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Vox Sentences: Memos on memos

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The Comey memos go public; the DNC files a multimillion dollar lawsuit against the Russian government, the Trump campaign, and WikiLeaks; violence continues along the Gaza border.

Releasing the memos (the Comey memos this time)

The Washington Post/Getty Images
  • The infamous memos that former FBI Director James Comey wrote after his meetings with President Trump became public on Thursday, shedding light both on the Trump presidency and on Comey himself. [NYT / Nicholas Fandos]
  • Republicans in the House requested the memos last week, threatening to subpoena the Justice Department if they weren’t released. Thursday, the DOJ complied, and the memos leaked soon afterward. You can read them for yourself here: [Vox / Jen Kirby]
  • House Republicans were hoping to find evidence for Trump’s repeated, but unverified, claims that Comey has leaked classified information. The memos themselves don’t seem to support that assertion. They also aren’t especially flattering for the president, who comes across as rambling and often inappropriate. [The Atlantic / David Graham]
  • The memos also provide a more detailed picture on National Security Adviser Michael Flynn’s firing after only 24 days in office. Comey noted that Trump said he had “serious reservations” about Flynn — partly because he didn’t tell Trump about a phone call with Russian President Vladimir Putin. [Vox / Alex Ward]
  • The memos, which hew closely to Comey’s testimony before Congress, also describe the former FBI director feeling pressured to pull back from the investigation into the Trump campaign’s possible collusion with Russia. [Politico / Kyle Cheney]
  • That wasn’t the only news in the past 24 hours on the Trump-Russia investigation: On Friday, the DNC filed a multimillion dollar lawsuit against Russia, the Trump campaign and WikiLeaks alleging a conspiracy to disrupt the 2016 election. The lawsuit reveals details that weren’t previously known about Russian election interference, like the exact date on which Russia hacked the DNC computer system. [The Washington Post / Tom Hamburger, Rosalind S. Helderman, and Ellen Nakashima]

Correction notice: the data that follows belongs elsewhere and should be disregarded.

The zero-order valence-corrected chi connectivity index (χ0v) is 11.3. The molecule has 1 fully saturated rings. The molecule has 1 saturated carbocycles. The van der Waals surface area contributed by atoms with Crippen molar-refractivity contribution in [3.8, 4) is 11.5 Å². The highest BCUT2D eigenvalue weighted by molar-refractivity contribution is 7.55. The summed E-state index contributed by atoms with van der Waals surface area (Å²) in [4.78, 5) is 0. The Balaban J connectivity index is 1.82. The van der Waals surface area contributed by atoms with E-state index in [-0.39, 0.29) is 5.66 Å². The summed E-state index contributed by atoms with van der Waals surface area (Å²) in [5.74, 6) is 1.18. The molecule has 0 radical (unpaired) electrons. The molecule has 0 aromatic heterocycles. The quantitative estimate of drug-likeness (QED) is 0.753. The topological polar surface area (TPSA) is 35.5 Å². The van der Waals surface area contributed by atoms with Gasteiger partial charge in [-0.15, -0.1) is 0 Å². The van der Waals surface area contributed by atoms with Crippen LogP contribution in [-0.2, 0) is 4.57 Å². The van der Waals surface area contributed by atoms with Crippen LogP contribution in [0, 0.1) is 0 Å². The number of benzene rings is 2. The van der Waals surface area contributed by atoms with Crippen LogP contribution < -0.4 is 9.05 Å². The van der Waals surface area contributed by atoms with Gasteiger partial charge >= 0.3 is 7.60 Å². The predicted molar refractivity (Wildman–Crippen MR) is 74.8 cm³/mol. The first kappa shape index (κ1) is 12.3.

• This move isn’t unprecedented, but it is rare. The last time the DNC used a similar legal tactic was 36 years ago during the Watergate scandal, when they sued Richard Nixon’s reelection campaign for breaking into DNC headquarters. [Axios / Alexi McCammond]

Friday protests at the Gaza border are escalating

  • It’s the fourth Friday in a row of protests along the border between Israel and the Gaza Strip. Friday, four people, including a 15-year-old boy, were killed by the Israeli army. 445 Palestinians were injured in the day’s protests, including 96 who were wounded by Israeli army fire. [The AP via CBS News]
  • The protests are calling for the “right of return” for the hundreds of thousands of Palestinians and their descendants displaced by the creation of the state of Israel and the blockade that has crippled life in the Gaza Strip since 2008. [The Guardian / Hazem Balousha and Oliver Holmes]
  • In preparation for the protest on Friday morning, the Israel Defense Forces dropped leaflets in Gaza warning residents against trying to use violence against Israeli civilians and soldiers or attempting to damage, cross, or even come near the border fence. [Ynetnews / Yoav Zitun and Elior Levy]
  • According to the IDF, some of the protesters on Friday burned tires and tried to fly kites with firebombs attached to them into Israeli territory. At least one kite was marked with a swastika, and several succeeded in reaching Israeli territory and were taken down. [The Times of Israel / Toi Staff & Judah Ari Gross]
  • The protests, in which Israeli troops have so far killed 35 Palestinians, have drawn widespread condemnation, and likely influenced actress Natalie Portman’s decision not to accept a prize in Israel due to “recent events.” [Reuters]



“If your child got abducted in Albuquerque, you got all the resources of the Amber [Alert] program. … But if your child was abducted on the Navajo reservation, there was basically nothing there.” [Detective Jim Walters, a child abduction specialist, to Esquire / Rachel Monroe]

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